These photos of Akon City in Senegal will blow your mind up. American R&B artist, Akon is pushing forward his plans to build a futuristic pan-African city, announcing Monday that construction on the $6 billion project will begin next year amid the uncertain future of global tourism.
Akon, who first announced his concept for the futuristic city back in 2018, described it as a “real-life Wakanda,” as opposed to the technologically advanced African fictional place depicted in the “Black Panther” blockbuster film.
Akon said on Monday he hoped his project would provide much-needed employment for Senegalese and also act as a “way back home” for Black Americans and others who face racial injustices.
“The system back home treats them unfairly in so many different ways that you can never imagine. And they only go through it because they feel that there is no other way,” he said.
“So if you’re coming from America or Europe or elsewhere in the diaspora and you feel that you want to visit Africa, we want Senegal to be your first stop.”
Akon, who was born to Senegalese parents in the United States, spent most of his childhood in the West African country where, even in 2018, only 44 per cent of rural households had electricity.
He was welcomed by the Senegalese authorities as a native son, calling him by his name Aliaune Thiam and praising him for investing in Africa at a time of such global financial instability.
Location of Akon city in Senegal
On Monday he travelled to the grassy fields in Mbodienne with government officials some 100 kilometres (62 miles) outside the capital where construction has yet to begin.
As per google map, Akon’s crypto city lies in the coordinate of latitude 14.711957, longitude -17.4694305,265 near Cité Keur Gorgui, Dakar, Senegal.
Minister of Tourism Alioune Sarr said the launch of Akon comes at a time when private investment is scarce and in desperate need. International flights have resumed in Senegal, but with a few exceptions, they are usually only for people and residents.
“COVID-19 has sown doubt everywhere. This means that those who had doubts about the attractiveness of Senegal, and Africa in general must convince themselves that there are men and women who believe in Africa,” he said.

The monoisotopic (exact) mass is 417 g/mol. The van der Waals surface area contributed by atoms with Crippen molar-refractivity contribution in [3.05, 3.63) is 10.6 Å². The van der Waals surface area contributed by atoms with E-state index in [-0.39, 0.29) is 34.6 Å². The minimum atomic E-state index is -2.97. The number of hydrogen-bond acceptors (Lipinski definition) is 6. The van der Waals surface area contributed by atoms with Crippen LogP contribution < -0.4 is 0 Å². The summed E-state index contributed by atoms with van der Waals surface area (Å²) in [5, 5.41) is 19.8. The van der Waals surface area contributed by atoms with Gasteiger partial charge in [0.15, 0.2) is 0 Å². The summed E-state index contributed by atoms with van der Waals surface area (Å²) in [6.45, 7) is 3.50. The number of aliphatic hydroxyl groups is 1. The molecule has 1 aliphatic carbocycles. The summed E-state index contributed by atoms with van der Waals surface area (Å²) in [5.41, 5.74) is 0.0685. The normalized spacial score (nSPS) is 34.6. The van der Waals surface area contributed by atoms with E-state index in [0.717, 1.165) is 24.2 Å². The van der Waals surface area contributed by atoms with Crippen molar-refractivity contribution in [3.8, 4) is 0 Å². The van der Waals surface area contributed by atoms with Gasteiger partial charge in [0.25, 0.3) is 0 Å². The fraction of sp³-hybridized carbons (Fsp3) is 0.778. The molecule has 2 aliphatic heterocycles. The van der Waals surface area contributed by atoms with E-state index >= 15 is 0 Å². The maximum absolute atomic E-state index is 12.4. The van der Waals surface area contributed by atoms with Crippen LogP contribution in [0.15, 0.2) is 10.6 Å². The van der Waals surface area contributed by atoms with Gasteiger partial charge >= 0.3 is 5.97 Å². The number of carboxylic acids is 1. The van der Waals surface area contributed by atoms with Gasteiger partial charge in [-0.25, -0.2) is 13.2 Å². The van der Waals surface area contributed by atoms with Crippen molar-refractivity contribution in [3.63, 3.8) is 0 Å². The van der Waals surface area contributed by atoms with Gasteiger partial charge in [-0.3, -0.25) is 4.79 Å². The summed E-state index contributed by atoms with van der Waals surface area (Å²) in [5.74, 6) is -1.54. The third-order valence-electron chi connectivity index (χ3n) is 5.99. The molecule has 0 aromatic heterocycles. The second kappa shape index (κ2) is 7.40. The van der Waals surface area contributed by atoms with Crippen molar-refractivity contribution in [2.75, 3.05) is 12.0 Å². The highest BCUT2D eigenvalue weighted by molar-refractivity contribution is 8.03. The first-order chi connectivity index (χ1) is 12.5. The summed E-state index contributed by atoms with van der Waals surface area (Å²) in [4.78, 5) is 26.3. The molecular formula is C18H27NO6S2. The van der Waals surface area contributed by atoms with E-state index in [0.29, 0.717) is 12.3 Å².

Cost of building Akon City
Akon said the project has already raised around one-third of the $6 billion required, but has refused to name its investors publicly, citing non-disclosure agreements. After construction starts in early 2021, it may take more than three years for the first phase of the project alone, he said.
Akon City’s almost unreal, waterlike designs were influenced by the shapes of long made traditional sculptures in villages in Africa, he said. But Akon City’s gleaming buildings are made of metal and glass, not wood.
A city-side hotel plans to feature rooms decorated for each of Africa’s 54 nations. However, a Dubai-based architect designed the project because Akon said he couldn’t find a suitable one fast enough in Africa. Even it is unknown what proportion of construction materials and building teams will be supplied locally.
What would Akon City offer to its visitors?
Akon City offers a bit of everything: a seaside resort, a tech centre, recording studios and even a zone called “Senewood,” which developers hope will help grow the film industry in Senegal.
The singer has accepted the similarities made in “Black Panther” between Akon City and the utopian community, naming it “honour.”
Plans eventually call for Akon City already called AKoin to have its own hospital, police station and even its own crypto-currency. The singer also said he is considering franchising the idea to other countries on the continent, without providing details.
After his debut album in 2004, Akon rose to R&B fame but in recent years has concentrated increasingly on development projects in Africa.
He launched Akon Lighting Africa in 2014, which supports rural solar energy projects. The motive was profoundly personal to him: he found his grandmother in Senegal still using candles to light up her home.
“It just doesn’t make sense how 20 years can pass by and the condition doesn’t change,” he said back in 2016.
Hopes are strong at Mbodienne that this project would improve lives even though two-thirds of the funding required is still to be obtained.
“We have a lot of hope. Many promised us projects, but we saw nothing,” said village chief Michel Diom.